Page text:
The days of “brick-and-mortar” retail locations may be giving way, at least in part, to online shopping. Around the world, almost $2.5 million in sales is generated by shoppers on mobile phones, tablets, or laptop computers. Currently, about one-fifth of all online sales transactions are done on mobile phones, but that percentage is expected to increase drastically in the next several years.
With mobile purchases expected to roughly triple in the next five years to more than $140 billion, pressure to provide secure shopping for online retail customers is rising. Payment processing companies are starting to work with retailers, who want to avoid having to compensate credit and debit card companies for fraudulent purchases. The retail industry refers to this type of transaction as “chargebacks,” and paid over $10 billion to credit card merchants last year.
There are some online websites that function as clearinghouses for small digital retailers. Small businesses can contract to sell under a larger retail rubric, but seller reputations may be impacted by inadvertently processing purchases from intentionally fraudulent accounts. Industry experts also note that retailers may be temporarily or permanently barred from accepting certain methods of payment, in the event of a high percentage of fraud.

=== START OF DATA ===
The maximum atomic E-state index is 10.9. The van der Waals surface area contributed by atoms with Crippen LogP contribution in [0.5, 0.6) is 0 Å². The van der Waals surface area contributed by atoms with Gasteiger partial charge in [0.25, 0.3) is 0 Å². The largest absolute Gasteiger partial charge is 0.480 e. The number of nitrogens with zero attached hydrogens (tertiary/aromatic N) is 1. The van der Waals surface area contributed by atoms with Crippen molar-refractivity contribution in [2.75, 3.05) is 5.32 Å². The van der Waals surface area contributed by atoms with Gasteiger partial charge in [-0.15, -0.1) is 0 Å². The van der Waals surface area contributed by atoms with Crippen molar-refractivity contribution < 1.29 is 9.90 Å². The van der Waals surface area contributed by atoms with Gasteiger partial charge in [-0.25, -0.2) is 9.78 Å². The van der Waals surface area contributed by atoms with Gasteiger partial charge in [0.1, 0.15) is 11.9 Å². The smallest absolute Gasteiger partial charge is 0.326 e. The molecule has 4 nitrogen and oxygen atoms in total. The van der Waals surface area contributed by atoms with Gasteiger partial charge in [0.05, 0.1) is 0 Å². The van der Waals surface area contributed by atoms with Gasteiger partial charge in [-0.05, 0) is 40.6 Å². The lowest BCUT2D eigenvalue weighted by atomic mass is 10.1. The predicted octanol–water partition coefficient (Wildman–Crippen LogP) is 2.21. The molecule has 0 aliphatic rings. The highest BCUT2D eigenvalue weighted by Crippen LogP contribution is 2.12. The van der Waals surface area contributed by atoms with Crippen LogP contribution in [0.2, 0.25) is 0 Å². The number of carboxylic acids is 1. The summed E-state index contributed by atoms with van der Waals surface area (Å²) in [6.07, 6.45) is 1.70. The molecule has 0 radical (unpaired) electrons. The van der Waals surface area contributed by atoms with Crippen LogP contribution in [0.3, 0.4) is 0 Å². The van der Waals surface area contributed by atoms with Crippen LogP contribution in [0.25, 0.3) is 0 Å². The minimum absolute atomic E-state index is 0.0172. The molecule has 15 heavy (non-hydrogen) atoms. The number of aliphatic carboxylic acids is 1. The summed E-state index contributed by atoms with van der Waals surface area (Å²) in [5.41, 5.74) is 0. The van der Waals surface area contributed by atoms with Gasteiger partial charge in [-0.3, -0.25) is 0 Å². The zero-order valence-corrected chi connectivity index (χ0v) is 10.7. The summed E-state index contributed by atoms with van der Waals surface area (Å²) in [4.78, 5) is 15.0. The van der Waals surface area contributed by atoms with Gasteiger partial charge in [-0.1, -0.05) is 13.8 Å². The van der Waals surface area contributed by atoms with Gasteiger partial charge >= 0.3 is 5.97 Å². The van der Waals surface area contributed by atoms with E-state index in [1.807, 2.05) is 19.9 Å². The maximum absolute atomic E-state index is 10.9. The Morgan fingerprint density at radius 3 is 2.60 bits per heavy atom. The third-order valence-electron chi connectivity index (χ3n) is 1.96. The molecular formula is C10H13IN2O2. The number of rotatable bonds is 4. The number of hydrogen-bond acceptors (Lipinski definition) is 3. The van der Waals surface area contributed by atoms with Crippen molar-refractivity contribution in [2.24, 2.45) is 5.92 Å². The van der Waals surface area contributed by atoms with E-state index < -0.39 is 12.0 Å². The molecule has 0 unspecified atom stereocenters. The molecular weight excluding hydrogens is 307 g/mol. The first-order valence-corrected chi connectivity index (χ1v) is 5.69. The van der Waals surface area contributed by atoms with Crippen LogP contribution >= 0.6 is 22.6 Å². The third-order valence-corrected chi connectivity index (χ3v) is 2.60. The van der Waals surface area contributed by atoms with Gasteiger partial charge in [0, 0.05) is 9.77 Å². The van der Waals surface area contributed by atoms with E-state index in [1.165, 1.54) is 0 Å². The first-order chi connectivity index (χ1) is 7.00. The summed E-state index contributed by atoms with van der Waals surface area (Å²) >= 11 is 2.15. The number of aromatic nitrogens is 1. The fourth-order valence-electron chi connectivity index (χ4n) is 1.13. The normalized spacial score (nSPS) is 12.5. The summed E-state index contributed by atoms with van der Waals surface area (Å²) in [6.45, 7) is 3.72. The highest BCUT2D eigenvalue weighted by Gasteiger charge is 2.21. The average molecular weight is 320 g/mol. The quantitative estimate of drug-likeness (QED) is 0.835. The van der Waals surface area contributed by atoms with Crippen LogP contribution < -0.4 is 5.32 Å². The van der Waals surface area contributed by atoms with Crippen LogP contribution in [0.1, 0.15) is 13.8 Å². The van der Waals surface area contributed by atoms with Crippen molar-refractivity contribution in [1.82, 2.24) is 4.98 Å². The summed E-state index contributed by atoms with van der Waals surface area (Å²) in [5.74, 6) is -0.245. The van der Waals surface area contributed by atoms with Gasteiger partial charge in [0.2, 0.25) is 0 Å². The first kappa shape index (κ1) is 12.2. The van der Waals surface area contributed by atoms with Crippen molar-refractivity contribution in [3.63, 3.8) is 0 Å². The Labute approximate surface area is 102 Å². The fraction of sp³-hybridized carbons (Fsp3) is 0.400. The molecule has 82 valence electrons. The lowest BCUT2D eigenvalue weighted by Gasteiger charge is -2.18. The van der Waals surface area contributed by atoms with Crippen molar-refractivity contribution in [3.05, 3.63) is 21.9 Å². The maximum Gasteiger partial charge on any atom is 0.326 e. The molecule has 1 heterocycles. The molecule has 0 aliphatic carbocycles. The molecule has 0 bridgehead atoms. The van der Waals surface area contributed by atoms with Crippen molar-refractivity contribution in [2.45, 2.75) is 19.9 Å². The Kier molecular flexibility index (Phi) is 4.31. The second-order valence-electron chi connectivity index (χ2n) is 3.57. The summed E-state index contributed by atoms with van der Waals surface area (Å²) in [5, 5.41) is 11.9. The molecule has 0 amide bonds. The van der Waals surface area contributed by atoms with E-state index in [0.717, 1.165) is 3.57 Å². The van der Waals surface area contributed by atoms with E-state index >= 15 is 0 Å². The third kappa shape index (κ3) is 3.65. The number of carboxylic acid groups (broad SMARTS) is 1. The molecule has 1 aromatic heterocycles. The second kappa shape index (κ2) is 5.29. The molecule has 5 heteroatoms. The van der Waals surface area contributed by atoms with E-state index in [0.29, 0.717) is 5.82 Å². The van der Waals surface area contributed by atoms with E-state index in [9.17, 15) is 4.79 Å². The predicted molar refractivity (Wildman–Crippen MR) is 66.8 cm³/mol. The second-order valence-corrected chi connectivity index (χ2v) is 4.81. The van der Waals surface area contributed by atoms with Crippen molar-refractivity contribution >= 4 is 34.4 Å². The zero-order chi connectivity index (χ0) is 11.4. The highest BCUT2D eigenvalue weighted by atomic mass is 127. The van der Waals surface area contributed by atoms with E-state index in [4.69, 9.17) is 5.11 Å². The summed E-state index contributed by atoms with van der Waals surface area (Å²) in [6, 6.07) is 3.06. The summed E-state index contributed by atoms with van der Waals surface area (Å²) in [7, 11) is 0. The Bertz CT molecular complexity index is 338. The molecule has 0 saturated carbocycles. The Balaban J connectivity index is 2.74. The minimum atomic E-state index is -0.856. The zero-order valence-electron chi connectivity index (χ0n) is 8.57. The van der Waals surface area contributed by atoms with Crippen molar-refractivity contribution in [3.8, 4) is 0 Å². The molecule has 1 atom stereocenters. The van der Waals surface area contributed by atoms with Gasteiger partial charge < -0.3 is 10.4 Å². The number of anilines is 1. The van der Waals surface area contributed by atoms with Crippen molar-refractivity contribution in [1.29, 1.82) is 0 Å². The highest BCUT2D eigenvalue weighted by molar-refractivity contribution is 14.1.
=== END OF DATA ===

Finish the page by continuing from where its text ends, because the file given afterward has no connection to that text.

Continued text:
Secure payment solutions are rapidly evolving; customers want to make sure that every product ordered is delivered, and in the struggle against identity theft, retailers want to ensure that every product ordered is paid for. Finding creative ways to block identity theft and to verify consumer information is a growth opportunity for the online retail industry as a whole.
Finding ways to preserve shoppers’ privacy while ensuring them the highest quality of service possible is of tantamount importance for retailers and merchant payment gateway companies who want to garner large market shares in the next decade. Otherwise, newly-minted digital retailers — who have to shoulder the cost of fraud and chargebacks without the financial support of a parent company — may find their startup costs a bit too much to bear.